With social media setting an already lucrative industry ablaze, National Geographic exposes the extreme animal suffering that underpins many photo-worthy, exotic animal encounters around the world.
Featured on the cover of the June issue of National Geographic, this is the first story of its kind that explores the global wildlife tourism industry and the unseen consequences it can have for the animals involved, as well as provides practical advice for tourists who want to observe exotic animals humanely.
An accompanying minidocumentary, “Inside the Dark World of Captive Wildlife Tourism,” which takes viewers behind the scenes and on assignment with our reporter, is available at natgeo.com/wildlifetourism.
National Geographic today has unveiled a special investigative report that takes an in-depth look at the thriving global wildlife tourism industry and exposes how the industry takes advantage of people’s love of animals, often exploiting wildlife for profit from the moment they are born or captured until they die.
“The Hidden Cost of Wildlife Tourism,” featured on the cover of the June issue of National Geographic magazine and funded by the National Geographic Society,takes readers to a number of wildlife tourism encounters around the world, offering a look behind the curtain of an industry that has long presented itself as an animal lover’s fantasy. National Geographic uncovers that the reality the animals experience when the photo-snapping crowds head home can be one of extreme suffering and solitude.
In reporting the feature, National Geographic writer Natasha Daly, along with photojournalist Kirsten Luce, traversed the globe to secure a behind-the-scenes look at this lucrative segment of the booming global travel industry, visiting wildlife tourism facilities in Thailand, Russia, the U.S. and the Amazon. In many of these locales, wildlife tourism attractions leverage an increased demand for riding elephants; posing with tigers, bears and sloths; and more to lure visitors from around the world — and it’s working. International travel has doubled over the past 15 years, and social media is setting the wildlife tourism industry ablaze.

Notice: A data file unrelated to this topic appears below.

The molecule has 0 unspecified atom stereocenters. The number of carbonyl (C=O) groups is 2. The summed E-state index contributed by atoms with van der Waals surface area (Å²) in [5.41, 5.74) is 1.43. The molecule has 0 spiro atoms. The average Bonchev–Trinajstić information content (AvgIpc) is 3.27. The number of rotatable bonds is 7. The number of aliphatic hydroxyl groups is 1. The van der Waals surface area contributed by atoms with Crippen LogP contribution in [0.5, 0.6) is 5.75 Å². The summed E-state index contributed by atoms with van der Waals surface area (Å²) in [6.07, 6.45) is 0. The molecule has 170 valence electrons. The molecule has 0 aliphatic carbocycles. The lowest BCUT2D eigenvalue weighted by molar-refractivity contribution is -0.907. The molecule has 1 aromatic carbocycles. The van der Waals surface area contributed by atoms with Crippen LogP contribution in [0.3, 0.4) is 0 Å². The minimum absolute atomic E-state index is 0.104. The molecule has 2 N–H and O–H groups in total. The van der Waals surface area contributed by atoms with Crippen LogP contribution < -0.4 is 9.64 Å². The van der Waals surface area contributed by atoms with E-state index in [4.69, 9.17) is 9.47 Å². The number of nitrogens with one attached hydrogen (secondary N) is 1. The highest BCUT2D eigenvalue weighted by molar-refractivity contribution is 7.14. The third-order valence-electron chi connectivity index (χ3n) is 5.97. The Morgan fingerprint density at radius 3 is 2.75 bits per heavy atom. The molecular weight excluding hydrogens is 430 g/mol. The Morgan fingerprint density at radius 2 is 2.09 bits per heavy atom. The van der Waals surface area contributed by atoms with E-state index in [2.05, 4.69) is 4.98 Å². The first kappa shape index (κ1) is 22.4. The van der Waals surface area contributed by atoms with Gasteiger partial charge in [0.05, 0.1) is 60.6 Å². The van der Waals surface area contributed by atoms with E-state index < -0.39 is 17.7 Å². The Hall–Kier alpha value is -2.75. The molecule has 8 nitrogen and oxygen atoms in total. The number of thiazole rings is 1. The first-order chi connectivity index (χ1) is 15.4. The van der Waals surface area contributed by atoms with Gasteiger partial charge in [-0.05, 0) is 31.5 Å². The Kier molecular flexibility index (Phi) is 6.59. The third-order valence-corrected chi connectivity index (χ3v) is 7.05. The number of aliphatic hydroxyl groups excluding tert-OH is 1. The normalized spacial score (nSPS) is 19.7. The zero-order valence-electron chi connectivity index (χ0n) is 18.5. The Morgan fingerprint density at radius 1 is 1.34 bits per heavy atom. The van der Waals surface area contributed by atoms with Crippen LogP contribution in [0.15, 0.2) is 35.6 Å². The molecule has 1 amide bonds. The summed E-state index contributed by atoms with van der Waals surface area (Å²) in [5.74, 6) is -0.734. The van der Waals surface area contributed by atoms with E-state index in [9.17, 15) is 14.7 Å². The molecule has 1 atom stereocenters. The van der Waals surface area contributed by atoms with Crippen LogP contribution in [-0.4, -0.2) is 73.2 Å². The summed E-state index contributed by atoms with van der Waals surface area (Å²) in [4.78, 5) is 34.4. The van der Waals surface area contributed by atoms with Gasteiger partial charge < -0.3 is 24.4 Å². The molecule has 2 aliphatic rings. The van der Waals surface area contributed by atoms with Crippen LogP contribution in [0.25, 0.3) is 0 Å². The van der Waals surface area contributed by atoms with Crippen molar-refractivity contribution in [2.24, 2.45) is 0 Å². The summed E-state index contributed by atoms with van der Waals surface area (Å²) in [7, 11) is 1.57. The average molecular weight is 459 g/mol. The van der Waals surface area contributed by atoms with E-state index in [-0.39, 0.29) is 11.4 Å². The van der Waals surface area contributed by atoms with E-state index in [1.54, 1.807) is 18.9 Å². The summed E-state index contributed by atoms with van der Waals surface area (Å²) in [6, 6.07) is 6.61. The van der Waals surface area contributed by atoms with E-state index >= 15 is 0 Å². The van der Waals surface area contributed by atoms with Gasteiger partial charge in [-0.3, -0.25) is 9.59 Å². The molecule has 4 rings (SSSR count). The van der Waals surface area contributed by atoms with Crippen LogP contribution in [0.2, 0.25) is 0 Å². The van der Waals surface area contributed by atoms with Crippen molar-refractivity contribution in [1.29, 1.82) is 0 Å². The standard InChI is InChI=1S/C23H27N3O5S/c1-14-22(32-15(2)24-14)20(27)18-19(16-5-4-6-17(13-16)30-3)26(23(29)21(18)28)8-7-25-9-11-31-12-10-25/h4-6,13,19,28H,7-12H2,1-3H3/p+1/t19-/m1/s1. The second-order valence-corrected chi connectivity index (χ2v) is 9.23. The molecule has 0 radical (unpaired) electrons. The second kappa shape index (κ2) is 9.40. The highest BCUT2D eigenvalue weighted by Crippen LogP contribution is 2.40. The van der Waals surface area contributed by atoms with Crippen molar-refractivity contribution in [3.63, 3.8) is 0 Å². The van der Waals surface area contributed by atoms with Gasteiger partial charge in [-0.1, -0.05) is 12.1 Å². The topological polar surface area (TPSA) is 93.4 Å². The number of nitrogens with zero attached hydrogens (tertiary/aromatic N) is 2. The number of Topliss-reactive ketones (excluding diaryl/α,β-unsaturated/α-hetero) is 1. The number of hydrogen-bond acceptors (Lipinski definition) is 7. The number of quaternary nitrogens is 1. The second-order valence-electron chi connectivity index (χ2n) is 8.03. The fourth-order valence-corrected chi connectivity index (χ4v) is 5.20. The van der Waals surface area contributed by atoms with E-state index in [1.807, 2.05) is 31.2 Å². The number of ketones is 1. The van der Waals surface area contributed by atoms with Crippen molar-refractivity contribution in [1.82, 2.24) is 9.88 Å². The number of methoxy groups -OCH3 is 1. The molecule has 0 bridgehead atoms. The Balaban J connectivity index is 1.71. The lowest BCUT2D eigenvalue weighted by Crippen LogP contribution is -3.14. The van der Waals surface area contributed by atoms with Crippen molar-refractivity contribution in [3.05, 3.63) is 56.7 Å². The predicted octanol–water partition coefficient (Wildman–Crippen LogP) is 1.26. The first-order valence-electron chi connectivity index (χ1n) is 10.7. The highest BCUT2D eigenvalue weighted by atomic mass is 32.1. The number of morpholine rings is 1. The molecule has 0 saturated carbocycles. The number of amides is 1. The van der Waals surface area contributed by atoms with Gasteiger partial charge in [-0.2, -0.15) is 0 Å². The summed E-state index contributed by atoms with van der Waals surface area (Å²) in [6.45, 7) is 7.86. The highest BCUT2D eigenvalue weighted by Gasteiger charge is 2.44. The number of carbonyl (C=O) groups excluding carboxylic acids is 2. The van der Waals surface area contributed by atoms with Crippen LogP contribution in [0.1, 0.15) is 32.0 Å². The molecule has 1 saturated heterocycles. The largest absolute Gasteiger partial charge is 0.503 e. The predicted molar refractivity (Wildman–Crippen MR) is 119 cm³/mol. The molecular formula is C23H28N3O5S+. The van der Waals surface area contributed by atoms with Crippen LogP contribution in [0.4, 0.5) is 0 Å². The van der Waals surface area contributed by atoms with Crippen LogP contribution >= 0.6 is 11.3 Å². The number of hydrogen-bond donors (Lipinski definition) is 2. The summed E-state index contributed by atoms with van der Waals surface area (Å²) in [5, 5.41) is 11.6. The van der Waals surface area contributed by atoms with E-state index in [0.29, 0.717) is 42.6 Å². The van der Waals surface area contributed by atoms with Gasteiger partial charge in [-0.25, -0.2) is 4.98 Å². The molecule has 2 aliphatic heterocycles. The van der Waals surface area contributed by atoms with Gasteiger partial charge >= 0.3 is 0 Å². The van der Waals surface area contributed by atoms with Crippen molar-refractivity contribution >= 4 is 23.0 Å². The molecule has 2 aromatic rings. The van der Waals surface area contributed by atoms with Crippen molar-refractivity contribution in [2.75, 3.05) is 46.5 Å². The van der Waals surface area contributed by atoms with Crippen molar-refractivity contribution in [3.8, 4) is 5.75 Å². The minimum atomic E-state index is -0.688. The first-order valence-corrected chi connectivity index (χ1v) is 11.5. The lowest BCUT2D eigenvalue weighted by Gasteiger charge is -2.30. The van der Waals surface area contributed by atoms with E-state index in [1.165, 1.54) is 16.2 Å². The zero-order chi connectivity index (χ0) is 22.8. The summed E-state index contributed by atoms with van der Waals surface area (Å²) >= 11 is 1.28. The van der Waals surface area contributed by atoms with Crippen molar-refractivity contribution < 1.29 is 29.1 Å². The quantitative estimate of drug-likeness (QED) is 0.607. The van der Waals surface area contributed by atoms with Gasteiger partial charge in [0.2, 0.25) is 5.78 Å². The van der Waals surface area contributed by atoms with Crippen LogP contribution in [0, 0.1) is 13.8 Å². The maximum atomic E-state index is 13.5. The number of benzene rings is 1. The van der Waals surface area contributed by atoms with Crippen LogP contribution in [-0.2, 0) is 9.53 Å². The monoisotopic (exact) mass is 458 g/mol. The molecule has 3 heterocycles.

“The wildlife tourism industry clearly caters to people’s genuine love of animals, and the industry’s economy depends largely on people believing that the animals they’re paying to watch, ride or feed are having fun too,” says Daly. “But what we found in our reporting is that this is rarely the case. Instead, many businesses that have been bolstered by an increased demand for animal encounters seek to maximize their profits — and to do so, they’re exploiting animals from birth to death.”
Well-meaning endorsements from friends and trendsetters — especially on social media — legitimize potentially harmful and unethical attractions before travelers even arrive at these businesses that profit on the suffering of animals. At the same time, selfies of tiger encounters, elephant rides and more offer viral advertising for attractions that tout up-close exotic animal experiences — so much so that from 2014 to 2016 the number of wildlife selfies posted on Instagram alone nearly quadrupled. But, for all the visibility social media provides, it rarely illustrates the animal abuse that often happens beyond the view of the camera lens.